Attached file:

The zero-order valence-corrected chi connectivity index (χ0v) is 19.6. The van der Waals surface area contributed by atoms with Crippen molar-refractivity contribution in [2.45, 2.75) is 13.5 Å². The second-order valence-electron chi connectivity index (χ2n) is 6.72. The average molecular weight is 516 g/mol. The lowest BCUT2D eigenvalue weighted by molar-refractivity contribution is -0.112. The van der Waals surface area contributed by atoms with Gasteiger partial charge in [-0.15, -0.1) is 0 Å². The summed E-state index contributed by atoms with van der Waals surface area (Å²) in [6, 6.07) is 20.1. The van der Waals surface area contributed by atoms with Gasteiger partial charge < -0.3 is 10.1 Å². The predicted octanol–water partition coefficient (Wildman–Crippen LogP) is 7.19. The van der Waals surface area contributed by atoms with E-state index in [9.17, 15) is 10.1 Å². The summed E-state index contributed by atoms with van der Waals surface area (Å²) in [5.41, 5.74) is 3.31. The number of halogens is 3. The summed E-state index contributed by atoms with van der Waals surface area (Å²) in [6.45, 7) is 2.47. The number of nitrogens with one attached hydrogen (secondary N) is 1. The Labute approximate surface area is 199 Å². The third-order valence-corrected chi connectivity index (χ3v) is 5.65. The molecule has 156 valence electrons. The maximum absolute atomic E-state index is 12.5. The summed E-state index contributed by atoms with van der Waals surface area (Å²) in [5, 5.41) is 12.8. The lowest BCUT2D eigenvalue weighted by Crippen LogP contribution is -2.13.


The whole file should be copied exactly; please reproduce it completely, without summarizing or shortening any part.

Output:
The zero-order valence-corrected chi connectivity index (χ0v) is 19.6. The van der Waals surface area contributed by atoms with Crippen molar-refractivity contribution in [2.45, 2.75) is 13.5 Å². The second-order valence-electron chi connectivity index (χ2n) is 6.72. The average molecular weight is 516 g/mol. The lowest BCUT2D eigenvalue weighted by molar-refractivity contribution is -0.112. The van der Waals surface area contributed by atoms with Gasteiger partial charge in [-0.15, -0.1) is 0 Å². The summed E-state index contributed by atoms with van der Waals surface area (Å²) in [6, 6.07) is 20.1. The van der Waals surface area contributed by atoms with Gasteiger partial charge < -0.3 is 10.1 Å². The predicted octanol–water partition coefficient (Wildman–Crippen LogP) is 7.19. The van der Waals surface area contributed by atoms with E-state index in [9.17, 15) is 10.1 Å². The summed E-state index contributed by atoms with van der Waals surface area (Å²) in [5.41, 5.74) is 3.31. The number of halogens is 3. The summed E-state index contributed by atoms with van der Waals surface area (Å²) in [6.45, 7) is 2.47. The number of nitrogens with one attached hydrogen (secondary N) is 1. The Labute approximate surface area is 199 Å². The third-order valence-corrected chi connectivity index (χ3v) is 5.65. The molecule has 156 valence electrons. The maximum absolute atomic E-state index is 12.5. The summed E-state index contributed by atoms with van der Waals surface area (Å²) in [5, 5.41) is 12.8. The lowest BCUT2D eigenvalue weighted by Crippen LogP contribution is -2.13.